500 years ago in Venice, the first ghetto was born. It was the first of many 'Jewish enclosures' ordained by political powers, such as the Venetian senate. A place to confine, it soon became an important cosmopolitan and commercial centre of the Republic. The architectural structure of its housing, which became extraordinarily high to accommodate the increasing number of inhabitants, is strictly interlaced with Venetian history, economy and culture. As one of the main Jewish centres in Italy and the Mediterranean, Venice played a crucial role in the Jewish world. The Venetian word 'geto' (from 'gettare', to throw away) originated from the sector of Venice where scrap metal accumulated from foundries. This was the area assigned to the Jews. Thus the word, over the course of time, has become a synonym for segregation. "Venice, the Jews, and Europe" exhibition runs in Venice until November 13 2016. Dontatella Calabi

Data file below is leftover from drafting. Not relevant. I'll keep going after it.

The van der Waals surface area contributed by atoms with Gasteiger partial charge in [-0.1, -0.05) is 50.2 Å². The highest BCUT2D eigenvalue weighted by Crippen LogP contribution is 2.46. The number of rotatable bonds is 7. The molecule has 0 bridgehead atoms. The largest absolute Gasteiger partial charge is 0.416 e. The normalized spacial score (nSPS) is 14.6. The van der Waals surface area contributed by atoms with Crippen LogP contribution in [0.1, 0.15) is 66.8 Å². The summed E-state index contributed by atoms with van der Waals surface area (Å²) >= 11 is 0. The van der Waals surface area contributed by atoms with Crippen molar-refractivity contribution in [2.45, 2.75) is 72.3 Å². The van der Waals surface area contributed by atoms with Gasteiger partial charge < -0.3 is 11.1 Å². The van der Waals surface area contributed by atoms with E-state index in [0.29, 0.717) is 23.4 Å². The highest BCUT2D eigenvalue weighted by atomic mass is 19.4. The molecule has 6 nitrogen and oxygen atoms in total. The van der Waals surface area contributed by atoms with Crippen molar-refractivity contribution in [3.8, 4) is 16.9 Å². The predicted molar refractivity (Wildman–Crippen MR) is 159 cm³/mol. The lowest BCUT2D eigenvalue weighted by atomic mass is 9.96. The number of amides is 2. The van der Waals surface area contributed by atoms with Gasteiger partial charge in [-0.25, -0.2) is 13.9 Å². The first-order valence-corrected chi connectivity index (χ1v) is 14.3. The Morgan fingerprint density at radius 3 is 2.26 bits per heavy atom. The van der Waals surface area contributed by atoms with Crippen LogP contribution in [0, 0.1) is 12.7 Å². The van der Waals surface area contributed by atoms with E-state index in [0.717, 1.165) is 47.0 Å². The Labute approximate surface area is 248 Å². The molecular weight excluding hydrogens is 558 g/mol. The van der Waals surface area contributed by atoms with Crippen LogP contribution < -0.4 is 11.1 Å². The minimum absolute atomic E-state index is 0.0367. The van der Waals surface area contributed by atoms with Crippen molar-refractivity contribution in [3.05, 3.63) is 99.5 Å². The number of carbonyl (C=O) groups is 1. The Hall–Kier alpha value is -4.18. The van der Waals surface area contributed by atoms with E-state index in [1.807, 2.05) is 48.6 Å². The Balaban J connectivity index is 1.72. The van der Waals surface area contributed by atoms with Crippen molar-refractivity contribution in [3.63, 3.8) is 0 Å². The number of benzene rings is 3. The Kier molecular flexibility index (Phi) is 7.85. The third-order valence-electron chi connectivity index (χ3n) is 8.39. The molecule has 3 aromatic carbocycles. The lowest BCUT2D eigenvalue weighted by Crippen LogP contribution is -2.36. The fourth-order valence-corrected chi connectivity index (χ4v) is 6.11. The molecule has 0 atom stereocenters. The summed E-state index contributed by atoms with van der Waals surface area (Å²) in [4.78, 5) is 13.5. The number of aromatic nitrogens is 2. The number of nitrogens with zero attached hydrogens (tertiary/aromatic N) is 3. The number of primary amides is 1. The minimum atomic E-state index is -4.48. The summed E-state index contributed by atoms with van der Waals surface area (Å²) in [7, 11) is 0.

will be promoting his book at the 'Beyond the Ghetto' symposium in New York, hosted by the Center for Jewish History, on 18-19 September 2016.